Thursday, February 23, 2012

>EMPIRICAL & THEMATIC PERSPECTIVES: The Outlook for Global Imbalances

■ In this essay, we document a marked narrowing in the magnitude of global current account imbalances in the years since the financial crisis erupted. In particular, the U.S. deficit has halved from roughly 6 percent of GDP to 3 percent of GDP, and China’s surplus has declined significantly as well. We then consider whether the observed reduction in these imbalances—and in the magnitudes of global imbalances more generally—is only a temporary shift linked to the disruptions associated with the financial crisis or whether these adjustments are likely to be more durable.

 In examining this issue, we first study data for a broad set of G-20 countries. We find evidence that over the past decade, countries with current account deficits have generally seen their currencies depreciate in real terms and this, in turn, has been associated with some closing of their deficits. Conversely, countries with external surpluses have tended to experience real appreciations, and their surpluses have narrowed. These results leave us hopeful that the recent adjustment in imbalances will not be immediately reversed once a stronger global recovery takes hold.

 In the second half of the essay, we build forecasting models to assess the likely path of the U.S. and Chinese balances going forward. For the United States, our conclusion is that under plausible assumptions (flat dollar, moderate growth rates in the U.S. and abroad, and stable oil prices), the current account balance is likely to remain roughly in the neighborhood of 3 percent of GDP. Neither a further deterioration nor a substantial improvement seems to be in the cards over the next several years.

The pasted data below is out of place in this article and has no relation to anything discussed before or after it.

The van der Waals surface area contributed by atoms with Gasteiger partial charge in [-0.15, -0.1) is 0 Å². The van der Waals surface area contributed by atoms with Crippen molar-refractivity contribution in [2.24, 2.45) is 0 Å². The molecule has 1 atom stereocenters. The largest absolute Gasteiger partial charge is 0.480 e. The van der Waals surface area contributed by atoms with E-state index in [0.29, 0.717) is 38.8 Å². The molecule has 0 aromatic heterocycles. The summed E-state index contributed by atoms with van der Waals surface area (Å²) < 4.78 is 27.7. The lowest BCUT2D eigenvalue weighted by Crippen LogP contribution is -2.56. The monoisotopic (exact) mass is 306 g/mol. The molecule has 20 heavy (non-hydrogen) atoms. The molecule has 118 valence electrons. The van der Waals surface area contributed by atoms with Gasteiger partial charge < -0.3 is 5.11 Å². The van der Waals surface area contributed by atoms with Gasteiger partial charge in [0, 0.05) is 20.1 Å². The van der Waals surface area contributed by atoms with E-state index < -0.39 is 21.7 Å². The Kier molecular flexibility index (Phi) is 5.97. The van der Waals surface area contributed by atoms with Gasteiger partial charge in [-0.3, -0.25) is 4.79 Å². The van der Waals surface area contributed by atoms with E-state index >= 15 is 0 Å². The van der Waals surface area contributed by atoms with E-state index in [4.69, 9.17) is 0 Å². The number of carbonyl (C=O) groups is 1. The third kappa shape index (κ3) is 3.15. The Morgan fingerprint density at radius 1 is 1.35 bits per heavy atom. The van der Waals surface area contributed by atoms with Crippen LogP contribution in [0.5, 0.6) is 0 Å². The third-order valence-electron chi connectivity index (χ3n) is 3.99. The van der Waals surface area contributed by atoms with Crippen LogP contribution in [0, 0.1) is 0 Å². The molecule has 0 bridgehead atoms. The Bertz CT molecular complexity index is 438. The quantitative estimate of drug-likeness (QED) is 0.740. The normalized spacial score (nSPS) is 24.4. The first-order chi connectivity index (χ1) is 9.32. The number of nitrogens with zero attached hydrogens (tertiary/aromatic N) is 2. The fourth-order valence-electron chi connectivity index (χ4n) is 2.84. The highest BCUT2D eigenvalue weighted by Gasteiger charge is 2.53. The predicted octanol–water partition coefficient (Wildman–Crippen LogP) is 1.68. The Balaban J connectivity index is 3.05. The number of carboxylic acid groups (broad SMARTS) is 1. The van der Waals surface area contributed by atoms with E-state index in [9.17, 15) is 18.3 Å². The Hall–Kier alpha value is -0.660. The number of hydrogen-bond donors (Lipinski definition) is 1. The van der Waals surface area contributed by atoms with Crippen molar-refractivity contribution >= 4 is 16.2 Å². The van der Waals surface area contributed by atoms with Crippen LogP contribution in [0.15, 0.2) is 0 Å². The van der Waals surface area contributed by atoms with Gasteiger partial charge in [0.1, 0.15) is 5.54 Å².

The outlook for China, however, is more worrisome. Given the significant estimated sensitivity of Chinese exports to foreign GDP growth, our model suggests that an eventual global recovery may bring with it a renewed widening in China’s trade surplus. Our work suggests that a further 15 percent real appreciation of the renminbi will be necessary to keep the Chinese trade balance in a range of 3 to 4 percent of GDP through 2015. This analysis should be interpreted as a cautionary tale for the Chinese authorities.

 On balance, this analysis supports three broad conclusions. First, we see evidence that over the medium to long term (i.e., five to ten years), real exchange rates have tended to adjust in a manner consistent with greater global balance. In this important sense, the international monetary system seems to be functioning reasonably efficiently. Second, in light of this observation and the tenor of the evidence more generally, we expect much of the observed adjustment in global current accounts to prove durable, especially given the sharp depreciation of the dollar over the past decade and the stepdown in U.S. growth. Third, as our empirical work for China highlights, however, the adjustment process is still incomplete. Further exchange rate realignment in some key countries will be necessary to achieve a pattern of global spending and production that is likely to prove sustainable over the long run.